Tuesday, February 21, 2017

One more thing about the idiot Max Holland. He claimed that when they got the bullet to ricochet in the experiment that it did very little damage to the mast arm; just a "slight indentation barely discernible to touch." 

Doesn't that sound like more of a "glance" than a "ricochet"? 

But, what about Newton's 3rd law of motion?

For every action, there is an equal and opposite reaction. It means that in every interaction, there is a pair of forces acting on the two interacting objects. The size of the force on the first object equals the size of the force on the second object.

So, if the amount of force acting on the bullet was great enough to cause it to majorly alter its course- change its direction in a very wide angle- and lose it's jacket, then how could the amount of force acting on the mast arm be so small? Don't try to tell me that the material of the mast arm was that hard and impervious because I don't believe it. Max provided no information about the angle of the ricochet- how much angular deviation occurred. The slightest glance could be called a ricochet. 

He said that:  In three of the four tests, bullet strikes close to the top center-line of the mast left deep indentations, and the bullets shattered upon impact.

 So, in a direct hit, the bullet impacted the mast arm deeply, and the mast arm impacted the bullet deeply. Check. But with the glancing shot, the bullet barely impacted the mast arm. So, why should the mast arm send the bullet coursing down the length of Dealey Plaza? And remember that mast arm was cylindrical.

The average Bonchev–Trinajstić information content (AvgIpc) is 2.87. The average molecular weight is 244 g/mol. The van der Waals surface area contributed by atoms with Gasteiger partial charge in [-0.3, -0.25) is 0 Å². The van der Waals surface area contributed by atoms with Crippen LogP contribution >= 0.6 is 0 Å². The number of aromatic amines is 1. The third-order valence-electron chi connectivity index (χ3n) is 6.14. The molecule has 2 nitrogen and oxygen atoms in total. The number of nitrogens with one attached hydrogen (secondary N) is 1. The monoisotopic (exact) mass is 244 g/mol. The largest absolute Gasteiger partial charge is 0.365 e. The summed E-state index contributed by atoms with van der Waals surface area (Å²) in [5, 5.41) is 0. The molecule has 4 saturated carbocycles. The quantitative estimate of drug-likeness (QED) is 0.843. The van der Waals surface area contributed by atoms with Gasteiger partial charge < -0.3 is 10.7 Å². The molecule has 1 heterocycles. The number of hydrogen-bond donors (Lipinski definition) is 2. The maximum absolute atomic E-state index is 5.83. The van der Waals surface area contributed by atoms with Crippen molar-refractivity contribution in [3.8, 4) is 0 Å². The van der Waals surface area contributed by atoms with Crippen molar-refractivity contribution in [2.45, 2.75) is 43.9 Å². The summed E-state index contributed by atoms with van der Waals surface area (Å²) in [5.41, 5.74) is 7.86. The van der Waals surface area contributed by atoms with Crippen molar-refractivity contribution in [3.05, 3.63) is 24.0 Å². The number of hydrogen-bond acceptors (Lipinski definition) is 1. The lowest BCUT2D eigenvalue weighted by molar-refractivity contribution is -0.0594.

The idea of getting a sharp angular deviation off a cylindrical object seems rather far-fetched. This is Holland's vision:

So, he envisions the bullet hitting that mast arm. But, hitting the left side of it would obviously cause the bullet to ricochet the other way. And the right side was largely out of reach. Hitting the very top wouldn't work either. So, it would have to be a hit to the very small arc between the top to where it became inaccessible on the right side. The mathematical improbability of that itself is daunting.   And although I mentioned doing it in Dealey Plaza to actually find out if it could happen- to reproduce it- the fact is that it could be reproduced elsewhere. You would need a height the same as the 6th floor and then a mast arm in the position that it was relative to the window, and then you have your surrogate of Dealey Plaza off to the right. You mark the location of the curb. And then you test it. I still think it would be better to do it in Dealey Plaza, and I think it's important enough to stop traffic and evacuate the area. You do it at sunrise, say on a Sunday morning, when there is very little traffic. But, the fact is that a Dealey Plaza substitute could be created in an experimental area. And there is no excuse for not doing it. 

And why rely on "calculations" none of which Max detailed when you can act it out and see where the bullet goes when it deflects off the mast arm? It's not only nutty not to do it, it is highly deceptive and manipulative not do it. You can shove your calculations, Holland. You demonstrate where that bullet goes. 

No comments:

Post a Comment

Note: Only a member of this blog may post a comment.